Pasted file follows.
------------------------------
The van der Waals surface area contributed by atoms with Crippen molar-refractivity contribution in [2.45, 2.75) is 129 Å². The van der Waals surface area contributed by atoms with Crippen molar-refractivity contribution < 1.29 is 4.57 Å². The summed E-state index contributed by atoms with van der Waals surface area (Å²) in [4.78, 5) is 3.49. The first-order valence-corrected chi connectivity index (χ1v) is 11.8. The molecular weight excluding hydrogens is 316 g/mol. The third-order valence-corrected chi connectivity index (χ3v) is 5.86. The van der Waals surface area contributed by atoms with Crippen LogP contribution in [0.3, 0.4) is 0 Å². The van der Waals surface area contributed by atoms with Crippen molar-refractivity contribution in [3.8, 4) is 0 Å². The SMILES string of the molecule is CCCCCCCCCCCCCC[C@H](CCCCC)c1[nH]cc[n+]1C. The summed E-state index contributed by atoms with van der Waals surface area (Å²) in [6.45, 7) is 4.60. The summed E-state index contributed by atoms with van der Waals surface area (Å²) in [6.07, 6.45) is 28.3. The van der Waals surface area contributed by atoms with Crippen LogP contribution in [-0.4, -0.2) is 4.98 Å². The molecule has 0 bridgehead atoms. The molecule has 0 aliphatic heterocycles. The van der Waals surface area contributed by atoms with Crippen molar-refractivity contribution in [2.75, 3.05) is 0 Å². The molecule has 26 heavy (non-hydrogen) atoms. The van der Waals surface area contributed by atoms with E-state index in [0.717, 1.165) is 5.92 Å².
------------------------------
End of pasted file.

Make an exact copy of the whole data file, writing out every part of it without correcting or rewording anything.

The van der Waals surface area contributed by atoms with Crippen molar-refractivity contribution in [2.45, 2.75) is 129 Å². The van der Waals surface area contributed by atoms with Crippen molar-refractivity contribution < 1.29 is 4.57 Å². The summed E-state index contributed by atoms with van der Waals surface area (Å²) in [4.78, 5) is 3.49. The first-order valence-corrected chi connectivity index (χ1v) is 11.8. The molecular weight excluding hydrogens is 316 g/mol. The third-order valence-corrected chi connectivity index (χ3v) is 5.86. The van der Waals surface area contributed by atoms with Crippen LogP contribution in [0.3, 0.4) is 0 Å². The van der Waals surface area contributed by atoms with Crippen molar-refractivity contribution in [3.8, 4) is 0 Å². The SMILES string of the molecule is CCCCCCCCCCCCCC[C@H](CCCCC)c1[nH]cc[n+]1C. The summed E-state index contributed by atoms with van der Waals surface area (Å²) in [6.45, 7) is 4.60. The summed E-state index contributed by atoms with van der Waals surface area (Å²) in [6.07, 6.45) is 28.3. The van der Waals surface area contributed by atoms with Crippen LogP contribution in [-0.4, -0.2) is 4.98 Å². The molecule has 0 bridgehead atoms. The molecule has 0 aliphatic heterocycles. The van der Waals surface area contributed by atoms with Crippen molar-refractivity contribution in [2.75, 3.05) is 0 Å². The molecule has 26 heavy (non-hydrogen) atoms. The van der Waals surface area contributed by atoms with E-state index in [0.717, 1.165) is 5.92 Å².